This is a collection of my blog entries and experiences with flying, and learning to fly. Something I had been wanting to do for quite a while.
You can find all the pictures I've taken here, and read below for my experience.
Specifically, I have a page for my Trips to Oshkosh, the mecca for pilots
I decided to go a bit last minute after failing to secure a fun plane to fly there with (that is FL250 capable and 200kts+ without wind), and I ended up flying commercial to Milwaukee and connecting to a 2H+ bus ride from there since I did not feel like renting a car and driving that much.
I got there on wednesday late afternoon, in time for the evening airshow (shown later down), but I'll give the summary in thematical order.
I'll start with the airplane expo pictures:
Honda still had the same jet for display, hopefully it's that much closer to being for sale :)
Happy Plane :)
The Icon prototypes are coming along nicely
Nice paint job
The cirrus jet is still moving along
The terrafugia transition did a test flight for us
that one is pointy all right :)
Then, a few pictures from the booths:
one of the electrical planes was still there
google glass like device for planes and pilots
Yves Rossy had a booth about his Jetman wing
As always half the attraction are the planes that people bring:
planes of course get parked by type
this looks about 100 years old :)
yes, you can also bring your own Russian jet :)
Now that I've seen the basic things, I've taken more times to see some of the talks, and that's one of EAA's strongest points. Thankfully I got to catch a few talks from famous people like Chuck Yaeger, the two Ruthan Brothers, Dirk flew around the world nonstop in voyager, and Burt known for inventing some of the most innovative planes, including the ones going almost reaching space. You also get to hear from SR71, U2, and F117 pilots, and new pilots like Yves Rossi and his wingman jetwing.
Flying, you're doing it wrong :)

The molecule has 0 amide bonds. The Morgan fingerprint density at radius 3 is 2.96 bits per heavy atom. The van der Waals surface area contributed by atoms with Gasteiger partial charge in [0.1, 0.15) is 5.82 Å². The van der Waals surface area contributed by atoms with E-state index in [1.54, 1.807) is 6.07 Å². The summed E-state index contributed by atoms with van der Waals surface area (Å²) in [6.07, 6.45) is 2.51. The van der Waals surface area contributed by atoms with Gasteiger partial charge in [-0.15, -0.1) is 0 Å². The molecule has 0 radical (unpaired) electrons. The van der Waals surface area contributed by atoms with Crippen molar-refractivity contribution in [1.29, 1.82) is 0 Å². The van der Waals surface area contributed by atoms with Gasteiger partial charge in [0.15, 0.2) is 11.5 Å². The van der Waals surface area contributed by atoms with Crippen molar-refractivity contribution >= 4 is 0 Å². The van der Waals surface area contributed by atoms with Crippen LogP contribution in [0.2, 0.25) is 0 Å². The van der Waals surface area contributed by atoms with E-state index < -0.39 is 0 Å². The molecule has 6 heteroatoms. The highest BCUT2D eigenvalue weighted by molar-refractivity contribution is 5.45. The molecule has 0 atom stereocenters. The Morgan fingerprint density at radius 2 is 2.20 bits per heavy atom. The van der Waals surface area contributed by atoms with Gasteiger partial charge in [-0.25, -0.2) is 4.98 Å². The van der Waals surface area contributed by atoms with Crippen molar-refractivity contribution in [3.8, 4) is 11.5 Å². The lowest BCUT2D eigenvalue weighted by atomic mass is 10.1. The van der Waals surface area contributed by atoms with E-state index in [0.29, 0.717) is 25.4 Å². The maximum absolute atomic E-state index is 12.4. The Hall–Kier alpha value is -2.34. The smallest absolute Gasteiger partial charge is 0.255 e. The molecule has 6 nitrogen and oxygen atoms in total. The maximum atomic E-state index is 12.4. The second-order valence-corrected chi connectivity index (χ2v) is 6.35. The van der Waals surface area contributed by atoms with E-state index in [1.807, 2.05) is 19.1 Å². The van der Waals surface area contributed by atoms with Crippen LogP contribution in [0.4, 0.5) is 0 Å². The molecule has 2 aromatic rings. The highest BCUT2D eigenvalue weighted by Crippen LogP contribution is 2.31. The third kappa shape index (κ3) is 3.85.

that remotely launched drone didn't work too well
Poor Bob Hoover is getting quite old, but still comes and gives talks
Some of the talks are also at the air museum, and I still enjoy visiting parts of it:
Then, there is stuff that doesn't really belong, but is there anyway, like companies selling cars or other stuff. A few nicer pictures:
original car from Batman and Robin
the jet truck was so wrong and so impressive :)
you indeed want to be nowhere close when it's running (more below)
Honda had its Asimo display. I had already seen it at Disneyland, but since I had a bit of time this time, I figured why not, and went to see it again. It is indeed the exact same show, although it is pretty cool:
Now, the next cool thing at EAA is the great list of impressive airshows. I'll start with daytime airshows. The best airshow performers come for the chance to perform there, including the guy who brings his personally rebuilt harrier. Extra treats this year were Terrafugia who came to fly their car for us, and Jetman who also flew, although at 5000ft for his own safety, making it hard to see him and take pictures that far:
And a nice addition are the night night airshows, fireworks, and the wall of fire finale. Night airshows actually start just before sunset and go into the night: